Should NSA records be open?

Should NSA records be open? Dina Bajramspahić, public policy researcher answers this questions.

  1. Do you believe that NSA should open its records; we know this has happened in most transition countries?
  2. What do you think is the obstacle to that action? Is the state willing to do so?
  3. What should be done in case that doesn’t happen?

I think there is no simple answer to the question of whether the records of NSA should be open and whether broader social consensus on this issue is necessary.

The positive side of it would be dealing with the past, especially with repressive character of the communist period and, of course, the system that followed. Both systems have had the unjustified victims, among others, persons who were under surveillance because of their political views, even though they had a constitutionally guaranteed right to freedom of speech and opinion.

The difference between an individual who poses and does not pose a risk to national security is not in opinions, but in methods for achieving a particular goal, and only if the methods are violent, NSA has the statutory authority to document such action and report it to the competent authorities.

However, reason for resistance in opening the records lays in suspicion of the accuracy of data in those records, which could lead to some people being unreasonably defamed, whether there are characterized as a potential risk due to certain effects, or whether they are named as contributors to the service.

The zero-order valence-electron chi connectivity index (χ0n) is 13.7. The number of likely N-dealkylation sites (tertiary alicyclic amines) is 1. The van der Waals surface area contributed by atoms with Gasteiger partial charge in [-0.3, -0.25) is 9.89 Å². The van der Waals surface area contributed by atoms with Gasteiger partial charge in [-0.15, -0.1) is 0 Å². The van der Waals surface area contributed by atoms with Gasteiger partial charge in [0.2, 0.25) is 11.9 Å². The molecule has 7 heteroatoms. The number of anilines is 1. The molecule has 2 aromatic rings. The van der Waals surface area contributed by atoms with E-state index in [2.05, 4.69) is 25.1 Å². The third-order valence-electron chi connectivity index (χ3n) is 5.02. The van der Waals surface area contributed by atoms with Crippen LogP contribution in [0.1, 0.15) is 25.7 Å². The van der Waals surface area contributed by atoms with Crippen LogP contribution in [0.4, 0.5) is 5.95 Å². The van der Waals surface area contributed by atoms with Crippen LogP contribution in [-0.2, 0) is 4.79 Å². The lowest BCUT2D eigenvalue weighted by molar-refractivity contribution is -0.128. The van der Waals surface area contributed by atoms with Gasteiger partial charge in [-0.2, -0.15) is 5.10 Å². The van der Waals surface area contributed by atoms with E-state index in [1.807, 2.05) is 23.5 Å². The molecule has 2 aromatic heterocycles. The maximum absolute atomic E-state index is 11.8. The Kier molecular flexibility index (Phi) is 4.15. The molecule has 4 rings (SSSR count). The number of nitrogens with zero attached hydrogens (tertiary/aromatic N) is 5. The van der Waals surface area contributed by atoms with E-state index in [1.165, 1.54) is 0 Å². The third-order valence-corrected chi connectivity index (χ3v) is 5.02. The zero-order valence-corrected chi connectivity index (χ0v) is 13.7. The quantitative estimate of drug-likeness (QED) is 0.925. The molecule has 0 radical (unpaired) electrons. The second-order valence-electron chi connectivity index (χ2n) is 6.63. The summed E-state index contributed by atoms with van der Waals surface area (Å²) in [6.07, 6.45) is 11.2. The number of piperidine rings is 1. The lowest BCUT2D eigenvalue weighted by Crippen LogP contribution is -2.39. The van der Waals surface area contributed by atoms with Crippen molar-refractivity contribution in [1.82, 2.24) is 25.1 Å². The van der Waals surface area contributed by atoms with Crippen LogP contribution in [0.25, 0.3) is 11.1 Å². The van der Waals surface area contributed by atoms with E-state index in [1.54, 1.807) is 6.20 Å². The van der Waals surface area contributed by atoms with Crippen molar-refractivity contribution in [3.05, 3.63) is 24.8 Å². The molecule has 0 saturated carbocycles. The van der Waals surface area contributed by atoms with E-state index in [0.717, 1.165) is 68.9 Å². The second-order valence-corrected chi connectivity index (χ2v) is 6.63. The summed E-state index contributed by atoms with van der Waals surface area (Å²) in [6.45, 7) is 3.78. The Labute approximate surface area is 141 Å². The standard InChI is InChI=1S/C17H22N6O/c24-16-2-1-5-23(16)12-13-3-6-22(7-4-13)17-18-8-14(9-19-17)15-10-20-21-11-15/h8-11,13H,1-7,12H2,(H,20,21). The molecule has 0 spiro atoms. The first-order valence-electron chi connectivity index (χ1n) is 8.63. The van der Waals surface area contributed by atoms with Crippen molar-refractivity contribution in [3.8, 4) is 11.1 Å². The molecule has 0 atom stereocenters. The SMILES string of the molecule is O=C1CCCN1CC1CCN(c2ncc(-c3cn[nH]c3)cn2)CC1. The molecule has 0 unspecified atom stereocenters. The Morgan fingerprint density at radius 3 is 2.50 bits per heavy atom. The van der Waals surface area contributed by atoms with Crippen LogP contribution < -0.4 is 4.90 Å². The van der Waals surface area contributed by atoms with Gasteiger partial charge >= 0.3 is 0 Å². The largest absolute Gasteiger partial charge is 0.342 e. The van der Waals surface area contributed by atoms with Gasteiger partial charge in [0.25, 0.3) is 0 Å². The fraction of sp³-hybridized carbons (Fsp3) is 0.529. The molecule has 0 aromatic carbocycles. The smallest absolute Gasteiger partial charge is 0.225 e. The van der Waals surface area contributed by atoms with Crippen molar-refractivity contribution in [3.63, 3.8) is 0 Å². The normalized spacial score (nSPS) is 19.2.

The intelligence work is considerably subjective because it is a matter of someone’s interpretation of our activity. Precisely for this reason, the law provides court and parliamentary control of the intelligence service, as well as oversight by independent institutions such as Ombudsman and the Personal Data Protection Agency. However, in Montenegro, despite good legal bases for control, no monitoring practice has been developed and none of these bodies conduct regular controls.

Since I do not believe there is any chance in opening of these files, because I do not see that there is a critical mass of citizens who would put pressure on the government in order for something like this to happen, I think it is essential that the supervisory authorities begin to do their job and, instead of citizens, oversight NSA in its premises, controlling each paper and each operation as required by law.

If you are interested in this topic, you can look at very interesting piece on eavesdropping in TV Magazine (RTCG) where our Dina Bajramspahić has spoken on the topic.

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